Image: Public Health via Shutterstock

One of the age-old problems for ‘public health’ has always been how to get people to adopt more healthy behaviour change. How can citizens be persuaded to vaccinate themselves, eat healthier food or avoid obvious harms such as smoking?

Of course the very concept of ‘public health’ has multiple meanings. A relatively uncontroversial starting definition is that public health is:

…the science and art of preventing disease, prolonging life and promoting health through the organized efforts of society

This definition contains the idea of collective efforts furthering the health of a population and that the improvement of health has both a moral aim and a social benefit. It also suggests that public health initiatives will inevitably be responding to health crises that are either chronic (e.g. coronary heart disease) or acute (e.g. avian flu). This crisis-led approach means that public health becomes very much issue-led. This then hints at two senses of the public: the idea of ‘the public as a social entity or target for an intervention’; and the public as ‘the mode of intervention, which requires some form of collective action’.

Taking either or both of these approaches means that public health is always ‘political’: governments commission and fund most public health functions and decisions about which harms, groups or practices to target, by which methods, are often a matter of political controversy. Governments and their agencies have an assortment of options available when attempting to reduce harm ranging from education and persuasion, through to coercion and enforcement. Modern public health is rarely (with a few notable exceptions) coercive and has normally sought to ‘educate’ or ‘persuade’ specific groups in order to influence behaviour.

Such persuasion is often based on the insights gained from scientific and expert knowledges and sometimes may be counterintuitive (e.g. the ‘back to sleep’ campaign). This raises questions about how public groups come to grips with scientific knowledges. There have been distinct phases over the last thirty years about the best ways to ‘educate’ or ‘persuade’.

Initially this raised the question of whether the ‘public’ really ‘understood’ scientific knowledge and can be traced back to Bodmer Report published by the UK’s Royal Society entitled the ‘Public Understanding of Science’. This stressed the economic, social, political and cultural benefits that an increase in citizens’ scientific literacy would bring to the nation. However, the report was heavily criticised for its implicit deficit model of citizens – where once there was a lack, ‘correct’ knowledge could be acquired by consuming science. This would then allow people to behave ‘correctly’ when making decisions and avoid making ‘bad’ choices.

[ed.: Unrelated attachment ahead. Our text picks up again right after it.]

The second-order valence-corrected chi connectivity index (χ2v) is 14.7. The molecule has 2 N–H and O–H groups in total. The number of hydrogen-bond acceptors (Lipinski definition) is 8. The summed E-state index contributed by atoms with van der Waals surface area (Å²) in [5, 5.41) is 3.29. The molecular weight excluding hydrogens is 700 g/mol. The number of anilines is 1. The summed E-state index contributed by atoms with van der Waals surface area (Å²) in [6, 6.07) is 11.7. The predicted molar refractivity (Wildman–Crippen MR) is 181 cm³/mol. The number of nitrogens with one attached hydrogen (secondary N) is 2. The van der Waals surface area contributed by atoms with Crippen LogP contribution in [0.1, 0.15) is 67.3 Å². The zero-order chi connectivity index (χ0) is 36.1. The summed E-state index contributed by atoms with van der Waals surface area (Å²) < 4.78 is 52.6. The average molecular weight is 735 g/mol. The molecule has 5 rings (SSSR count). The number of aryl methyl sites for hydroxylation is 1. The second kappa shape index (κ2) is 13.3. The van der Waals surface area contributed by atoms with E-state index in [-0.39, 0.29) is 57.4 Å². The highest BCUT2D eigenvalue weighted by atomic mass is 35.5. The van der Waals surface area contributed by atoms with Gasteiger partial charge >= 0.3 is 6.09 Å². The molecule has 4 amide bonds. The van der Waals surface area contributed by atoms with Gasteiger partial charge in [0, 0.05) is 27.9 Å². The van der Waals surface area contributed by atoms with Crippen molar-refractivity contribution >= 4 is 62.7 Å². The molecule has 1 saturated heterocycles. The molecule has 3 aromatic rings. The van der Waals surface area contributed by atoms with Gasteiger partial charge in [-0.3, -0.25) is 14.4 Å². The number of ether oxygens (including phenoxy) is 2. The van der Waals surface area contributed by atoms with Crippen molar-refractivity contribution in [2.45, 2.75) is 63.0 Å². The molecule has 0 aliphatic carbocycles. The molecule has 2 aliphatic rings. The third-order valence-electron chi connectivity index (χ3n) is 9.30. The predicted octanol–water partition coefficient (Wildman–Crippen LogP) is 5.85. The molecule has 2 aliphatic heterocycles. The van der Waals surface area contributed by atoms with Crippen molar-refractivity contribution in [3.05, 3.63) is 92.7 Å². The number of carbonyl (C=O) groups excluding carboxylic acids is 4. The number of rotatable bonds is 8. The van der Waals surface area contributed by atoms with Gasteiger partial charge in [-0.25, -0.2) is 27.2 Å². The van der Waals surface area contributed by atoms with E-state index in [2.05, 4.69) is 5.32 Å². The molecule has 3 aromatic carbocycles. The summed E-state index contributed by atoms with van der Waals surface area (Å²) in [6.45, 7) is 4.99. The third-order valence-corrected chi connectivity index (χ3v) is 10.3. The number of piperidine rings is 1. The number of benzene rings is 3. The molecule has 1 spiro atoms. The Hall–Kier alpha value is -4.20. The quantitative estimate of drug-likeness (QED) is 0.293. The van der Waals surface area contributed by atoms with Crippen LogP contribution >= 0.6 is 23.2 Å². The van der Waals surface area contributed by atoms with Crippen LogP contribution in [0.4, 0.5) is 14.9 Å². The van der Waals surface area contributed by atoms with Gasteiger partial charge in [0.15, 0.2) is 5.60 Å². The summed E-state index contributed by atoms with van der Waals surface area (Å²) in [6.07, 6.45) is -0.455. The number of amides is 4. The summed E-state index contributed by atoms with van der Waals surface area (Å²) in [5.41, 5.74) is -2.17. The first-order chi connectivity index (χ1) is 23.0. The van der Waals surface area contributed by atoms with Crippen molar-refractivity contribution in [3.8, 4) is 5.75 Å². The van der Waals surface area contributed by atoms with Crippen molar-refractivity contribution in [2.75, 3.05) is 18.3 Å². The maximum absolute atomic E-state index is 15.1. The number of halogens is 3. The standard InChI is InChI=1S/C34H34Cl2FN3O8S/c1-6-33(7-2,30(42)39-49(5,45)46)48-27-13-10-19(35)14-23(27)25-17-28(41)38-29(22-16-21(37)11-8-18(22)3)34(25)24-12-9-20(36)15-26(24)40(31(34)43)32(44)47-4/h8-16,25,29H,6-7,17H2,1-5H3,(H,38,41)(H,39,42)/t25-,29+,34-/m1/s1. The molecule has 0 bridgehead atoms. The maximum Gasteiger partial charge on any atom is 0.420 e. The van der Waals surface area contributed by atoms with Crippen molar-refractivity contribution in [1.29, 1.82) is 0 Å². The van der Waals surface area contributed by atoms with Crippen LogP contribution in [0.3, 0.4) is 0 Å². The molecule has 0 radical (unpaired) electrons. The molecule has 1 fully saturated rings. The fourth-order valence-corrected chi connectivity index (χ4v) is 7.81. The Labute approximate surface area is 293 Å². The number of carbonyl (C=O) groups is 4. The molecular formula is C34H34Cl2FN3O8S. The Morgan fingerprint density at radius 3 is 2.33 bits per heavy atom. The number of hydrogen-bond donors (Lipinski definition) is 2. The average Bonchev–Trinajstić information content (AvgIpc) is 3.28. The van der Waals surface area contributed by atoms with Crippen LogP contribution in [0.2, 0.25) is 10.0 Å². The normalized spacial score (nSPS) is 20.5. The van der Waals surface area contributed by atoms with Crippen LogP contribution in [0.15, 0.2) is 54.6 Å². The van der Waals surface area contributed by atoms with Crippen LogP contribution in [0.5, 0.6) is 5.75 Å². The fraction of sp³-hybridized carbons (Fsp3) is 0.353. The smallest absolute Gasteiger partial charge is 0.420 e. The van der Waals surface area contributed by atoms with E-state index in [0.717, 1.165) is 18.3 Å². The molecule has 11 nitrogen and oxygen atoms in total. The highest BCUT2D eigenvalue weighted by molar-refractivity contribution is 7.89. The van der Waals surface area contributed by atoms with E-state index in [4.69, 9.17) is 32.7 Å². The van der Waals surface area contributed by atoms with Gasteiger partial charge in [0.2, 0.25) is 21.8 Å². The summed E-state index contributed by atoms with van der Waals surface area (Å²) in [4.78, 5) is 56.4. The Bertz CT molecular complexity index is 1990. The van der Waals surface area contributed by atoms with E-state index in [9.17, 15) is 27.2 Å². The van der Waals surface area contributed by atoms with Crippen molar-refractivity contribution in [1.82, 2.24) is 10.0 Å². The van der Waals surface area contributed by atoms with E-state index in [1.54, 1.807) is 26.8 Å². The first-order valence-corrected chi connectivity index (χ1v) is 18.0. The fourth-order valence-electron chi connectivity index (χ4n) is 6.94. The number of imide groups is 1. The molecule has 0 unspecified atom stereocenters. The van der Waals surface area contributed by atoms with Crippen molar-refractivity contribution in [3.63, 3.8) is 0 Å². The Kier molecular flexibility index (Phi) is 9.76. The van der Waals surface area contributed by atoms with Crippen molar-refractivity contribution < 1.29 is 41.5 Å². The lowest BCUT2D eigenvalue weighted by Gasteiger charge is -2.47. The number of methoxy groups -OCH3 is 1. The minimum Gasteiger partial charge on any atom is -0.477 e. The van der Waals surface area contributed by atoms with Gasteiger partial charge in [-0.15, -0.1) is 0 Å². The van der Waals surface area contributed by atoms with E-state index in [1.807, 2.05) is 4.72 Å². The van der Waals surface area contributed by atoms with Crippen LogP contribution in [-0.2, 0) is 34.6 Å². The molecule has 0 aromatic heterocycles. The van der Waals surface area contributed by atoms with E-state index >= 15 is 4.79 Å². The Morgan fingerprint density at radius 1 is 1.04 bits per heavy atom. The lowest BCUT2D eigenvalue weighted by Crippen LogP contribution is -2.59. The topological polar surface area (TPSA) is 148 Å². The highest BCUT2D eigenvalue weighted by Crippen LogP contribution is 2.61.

Image: ‘AIDS – Don’t die of ignorance’ campaign from the 1980s – an example of the ‘deficit model’ in action?


The model of the ‘public’ as suffering from a ‘lack’ causing harmful behaviour underwent a shift during the BSE crisis. In 1996 the UK Government announced that there was a probable link between bovine spongiform encephalopathy (BSE) and human Creutzfeldt–Jakob disease (vCJD) and that human consumption of beef was the likely cause of vCJD. This followed years of Government and experts insisting that the consumption of British beef was safe (including a government minister feeding a beef-burger to his own daughter on live television) – something that many members of the public suspected was untrue. After this it began to be argued that rather than experts communicating ‘certainty’ about `objective facts’ there was a need for discussion involving openness, transparency and the uncertainties around scientific knowledge. The stress was now on how a ‘crisis of trust’ required a new era of dialogue between scientists, experts, policy makers and the public and the modality switched from ‘pubic understanding of’ to ‘public engagement with’ science.

A more recent approach to constitute a ‘healthy public’ has switched from ‘deficits’ or ‘engagement’ towards efforts to directly enact behavioural change. This shift is based on the ‘nudge theory’ of Richard Thaler and Cass Sunstein which argues positive reinforcements can be used to adapt behaviour by playing on ‘assets’ that people already value – assets may be existing beliefs, economic interest or simple convenience (e.g. putting fruit at eye level in self-service food outlets). The nudge concept is itself based on the somewhat contradictory idea of ‘libertarian paternalism’: people need help to live healthy lives (paternalism) but such help should be not meddlesome (libertarian). The focus is on designing social environments that make ‘good’ choices ‘easier’.